- Italian Unemployment Rate Rises to Record, Above Forecasts (BBG)
Recently we posted the following article commenting on the impact of USD appreciation and dollar circulation among oil exporters, as well as how the collapsing price of oil is set to reverberate across the entire oil-exporting world, where sticky high oil prices were a key reason for social stability. Following today's shocking OPEC announcement and the epic collapse in crude prices, it is time to repost it now that everyone is desperate to become a bear market oil expert, if only on Twitter...
In some respects we’re in danger of running out of appropriate descriptive superlatives for the current bout of “irrational exuberance” (we’re open for suggestions). The current asset bubble is in many respects reminiscent of the late 1990s tech bubble, but it also differs from it in a number of ways. One of the major differences is that the exuberance recorded in the data is largely confined to professional investors, while the broader public is still licking its wounds from the demise of the previous two asset bubbles and remains largely disengaged (although this has actually changed a bit this year). Monetary pumping merely redistributes existing real wealth (no additional wealth can be created by money printing) and falsifies economic calculation. This in turn distorts the economy’s production structure and leads to capital consumption, thus the foundation of real wealth that allows the policy to seemingly “work” is consistently undermined. At some point, the economy’s pool of real funding will be in grave trouble (in fact, there are a number of signs that this is already the case). Widespread recognition of such a development can lead to the demise of an asset bubble as well.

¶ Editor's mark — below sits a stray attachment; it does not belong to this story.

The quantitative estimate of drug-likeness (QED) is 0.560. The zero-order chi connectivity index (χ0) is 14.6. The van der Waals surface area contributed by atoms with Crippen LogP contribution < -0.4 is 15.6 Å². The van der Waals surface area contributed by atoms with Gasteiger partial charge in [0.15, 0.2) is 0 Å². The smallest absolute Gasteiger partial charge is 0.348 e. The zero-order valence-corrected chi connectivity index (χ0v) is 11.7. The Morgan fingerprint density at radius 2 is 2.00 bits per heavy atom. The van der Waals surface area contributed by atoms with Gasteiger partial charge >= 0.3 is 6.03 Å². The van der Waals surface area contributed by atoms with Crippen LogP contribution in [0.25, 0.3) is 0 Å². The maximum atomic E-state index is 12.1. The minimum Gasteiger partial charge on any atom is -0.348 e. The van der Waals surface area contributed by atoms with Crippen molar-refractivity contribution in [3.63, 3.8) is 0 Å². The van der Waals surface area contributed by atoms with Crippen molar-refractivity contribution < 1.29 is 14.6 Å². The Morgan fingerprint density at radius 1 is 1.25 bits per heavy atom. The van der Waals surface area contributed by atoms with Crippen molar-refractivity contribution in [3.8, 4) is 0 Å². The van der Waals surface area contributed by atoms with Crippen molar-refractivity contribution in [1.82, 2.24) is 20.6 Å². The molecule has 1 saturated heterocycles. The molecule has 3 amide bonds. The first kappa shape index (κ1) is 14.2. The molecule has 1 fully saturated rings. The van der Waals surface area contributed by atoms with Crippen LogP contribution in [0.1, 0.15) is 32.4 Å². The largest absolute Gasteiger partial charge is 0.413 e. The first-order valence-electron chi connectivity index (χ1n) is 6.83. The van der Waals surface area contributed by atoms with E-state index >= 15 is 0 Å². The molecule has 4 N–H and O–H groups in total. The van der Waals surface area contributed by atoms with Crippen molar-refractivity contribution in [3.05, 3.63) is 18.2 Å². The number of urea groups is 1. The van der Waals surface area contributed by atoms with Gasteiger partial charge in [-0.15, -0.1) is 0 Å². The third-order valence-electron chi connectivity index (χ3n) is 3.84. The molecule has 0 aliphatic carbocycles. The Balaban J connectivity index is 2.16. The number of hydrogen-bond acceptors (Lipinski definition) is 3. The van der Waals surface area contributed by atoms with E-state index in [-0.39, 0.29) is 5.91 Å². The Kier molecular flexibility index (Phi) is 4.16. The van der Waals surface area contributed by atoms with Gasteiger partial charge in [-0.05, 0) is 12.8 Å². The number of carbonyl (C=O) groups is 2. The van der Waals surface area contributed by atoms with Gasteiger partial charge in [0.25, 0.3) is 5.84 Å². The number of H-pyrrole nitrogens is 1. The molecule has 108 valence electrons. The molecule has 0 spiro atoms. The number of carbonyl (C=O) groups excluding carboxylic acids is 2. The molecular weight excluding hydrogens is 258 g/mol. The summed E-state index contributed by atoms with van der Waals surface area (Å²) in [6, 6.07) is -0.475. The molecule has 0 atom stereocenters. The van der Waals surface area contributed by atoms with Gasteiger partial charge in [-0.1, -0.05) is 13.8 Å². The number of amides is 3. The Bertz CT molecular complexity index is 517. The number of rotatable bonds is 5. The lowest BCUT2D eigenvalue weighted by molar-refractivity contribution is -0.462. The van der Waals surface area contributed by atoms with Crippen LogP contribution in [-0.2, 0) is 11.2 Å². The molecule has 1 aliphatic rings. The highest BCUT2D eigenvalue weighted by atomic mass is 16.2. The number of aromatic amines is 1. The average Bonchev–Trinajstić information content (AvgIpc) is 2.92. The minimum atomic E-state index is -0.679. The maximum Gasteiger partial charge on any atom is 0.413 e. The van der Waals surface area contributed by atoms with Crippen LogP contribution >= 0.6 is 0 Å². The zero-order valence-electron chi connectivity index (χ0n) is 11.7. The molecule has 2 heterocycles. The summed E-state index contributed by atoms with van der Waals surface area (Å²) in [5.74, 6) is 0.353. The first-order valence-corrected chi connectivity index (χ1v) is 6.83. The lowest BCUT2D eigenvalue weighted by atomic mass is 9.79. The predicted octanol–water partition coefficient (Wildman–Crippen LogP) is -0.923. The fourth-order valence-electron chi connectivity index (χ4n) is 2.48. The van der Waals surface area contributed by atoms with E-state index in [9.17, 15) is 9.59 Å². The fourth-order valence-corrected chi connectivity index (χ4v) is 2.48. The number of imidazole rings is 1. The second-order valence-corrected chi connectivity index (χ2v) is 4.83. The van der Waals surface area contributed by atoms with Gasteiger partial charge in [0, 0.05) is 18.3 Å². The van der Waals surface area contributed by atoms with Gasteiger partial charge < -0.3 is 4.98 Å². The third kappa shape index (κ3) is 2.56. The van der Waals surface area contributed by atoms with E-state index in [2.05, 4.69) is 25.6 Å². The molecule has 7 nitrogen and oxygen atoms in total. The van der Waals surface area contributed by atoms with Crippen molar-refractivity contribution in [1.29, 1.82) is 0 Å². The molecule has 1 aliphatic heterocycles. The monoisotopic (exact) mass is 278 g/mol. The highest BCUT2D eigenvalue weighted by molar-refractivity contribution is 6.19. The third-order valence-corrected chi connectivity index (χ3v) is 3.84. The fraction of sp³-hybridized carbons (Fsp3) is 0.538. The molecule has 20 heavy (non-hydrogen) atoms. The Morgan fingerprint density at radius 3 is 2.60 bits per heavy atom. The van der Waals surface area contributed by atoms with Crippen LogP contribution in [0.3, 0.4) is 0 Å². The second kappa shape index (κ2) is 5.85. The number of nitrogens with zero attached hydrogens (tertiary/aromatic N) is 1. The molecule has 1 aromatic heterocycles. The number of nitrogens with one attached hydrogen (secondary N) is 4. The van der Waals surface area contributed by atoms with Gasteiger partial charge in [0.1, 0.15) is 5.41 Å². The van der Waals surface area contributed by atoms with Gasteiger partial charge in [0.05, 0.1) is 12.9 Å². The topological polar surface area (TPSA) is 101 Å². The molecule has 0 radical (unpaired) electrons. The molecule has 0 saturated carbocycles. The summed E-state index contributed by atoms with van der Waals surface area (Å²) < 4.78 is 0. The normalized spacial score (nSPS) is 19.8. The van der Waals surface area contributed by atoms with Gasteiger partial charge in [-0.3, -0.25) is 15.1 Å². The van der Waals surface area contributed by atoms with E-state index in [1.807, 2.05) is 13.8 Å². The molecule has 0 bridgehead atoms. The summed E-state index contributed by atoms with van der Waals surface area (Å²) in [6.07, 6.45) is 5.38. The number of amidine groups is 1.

"Gold Is A 6,000 Year Old Bubble" - Citi's Dutch Strategist Throws Up All Over Gold, Days After Dutch Gold RepatriationSubmitted by Tyler Durden on 11/27/2014 17:40 -0500
"Gold is the world’s most persistent bubble: 6,000 years old and going strong" - Citigroup's Willem Buiter.
Dear Willem, thank you for that valiant effort. After reading a few thousands words of shallow propaganda we understand your "confusion": our advice, if you want to understand what gold really is, read the following from Kyle Bass: "Buying gold is just buying a put against the idiocy of the political cycle. It's That Simple." Because if there is a bubble that is even bigger and longer than the "6000-year-old gold bubble" it is that of human corruption, greed, and idiocy. And that doesn't even include the stupidity of those who don't grasp this simple truth.